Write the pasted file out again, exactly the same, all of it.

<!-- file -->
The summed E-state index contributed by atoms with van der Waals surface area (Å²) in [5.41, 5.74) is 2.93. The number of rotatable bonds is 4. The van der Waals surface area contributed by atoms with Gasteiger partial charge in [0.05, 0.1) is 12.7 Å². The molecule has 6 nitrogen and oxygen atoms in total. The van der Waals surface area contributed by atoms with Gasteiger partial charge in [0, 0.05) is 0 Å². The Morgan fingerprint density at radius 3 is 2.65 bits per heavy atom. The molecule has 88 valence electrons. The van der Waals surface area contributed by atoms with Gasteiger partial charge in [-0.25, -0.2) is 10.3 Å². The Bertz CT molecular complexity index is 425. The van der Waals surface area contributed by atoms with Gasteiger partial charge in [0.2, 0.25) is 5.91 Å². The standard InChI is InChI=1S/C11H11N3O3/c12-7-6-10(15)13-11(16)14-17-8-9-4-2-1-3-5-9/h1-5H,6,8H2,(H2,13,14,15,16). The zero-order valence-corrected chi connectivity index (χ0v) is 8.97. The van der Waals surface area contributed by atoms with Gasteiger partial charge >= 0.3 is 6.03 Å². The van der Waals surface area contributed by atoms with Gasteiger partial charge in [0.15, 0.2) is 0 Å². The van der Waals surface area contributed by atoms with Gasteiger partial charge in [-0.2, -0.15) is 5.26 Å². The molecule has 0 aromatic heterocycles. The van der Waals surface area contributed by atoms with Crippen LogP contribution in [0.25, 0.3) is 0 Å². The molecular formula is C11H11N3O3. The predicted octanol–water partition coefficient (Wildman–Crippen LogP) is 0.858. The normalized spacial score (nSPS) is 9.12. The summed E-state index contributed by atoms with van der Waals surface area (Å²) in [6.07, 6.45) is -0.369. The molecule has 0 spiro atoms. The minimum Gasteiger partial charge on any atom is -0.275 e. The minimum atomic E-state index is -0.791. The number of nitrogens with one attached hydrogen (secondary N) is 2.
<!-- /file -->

The summed E-state index contributed by atoms with van der Waals surface area (Å²) in [5.41, 5.74) is 2.93. The number of rotatable bonds is 4. The van der Waals surface area contributed by atoms with Gasteiger partial charge in [0.05, 0.1) is 12.7 Å². The molecule has 6 nitrogen and oxygen atoms in total. The van der Waals surface area contributed by atoms with Gasteiger partial charge in [0, 0.05) is 0 Å². The Morgan fingerprint density at radius 3 is 2.65 bits per heavy atom. The molecule has 88 valence electrons. The van der Waals surface area contributed by atoms with Gasteiger partial charge in [-0.25, -0.2) is 10.3 Å². The Bertz CT molecular complexity index is 425. The van der Waals surface area contributed by atoms with Gasteiger partial charge in [0.2, 0.25) is 5.91 Å². The standard InChI is InChI=1S/C11H11N3O3/c12-7-6-10(15)13-11(16)14-17-8-9-4-2-1-3-5-9/h1-5H,6,8H2,(H2,13,14,15,16). The zero-order valence-corrected chi connectivity index (χ0v) is 8.97. The van der Waals surface area contributed by atoms with Gasteiger partial charge >= 0.3 is 6.03 Å². The van der Waals surface area contributed by atoms with Gasteiger partial charge in [0.15, 0.2) is 0 Å². The van der Waals surface area contributed by atoms with Gasteiger partial charge in [-0.2, -0.15) is 5.26 Å². The molecule has 0 aromatic heterocycles. The van der Waals surface area contributed by atoms with Crippen LogP contribution in [0.25, 0.3) is 0 Å². The molecular formula is C11H11N3O3. The predicted octanol–water partition coefficient (Wildman–Crippen LogP) is 0.858. The normalized spacial score (nSPS) is 9.12. The summed E-state index contributed by atoms with van der Waals surface area (Å²) in [6.07, 6.45) is -0.369. The molecule has 0 spiro atoms. The minimum Gasteiger partial charge on any atom is -0.275 e. The minimum atomic E-state index is -0.791. The number of nitrogens with one attached hydrogen (secondary N) is 2.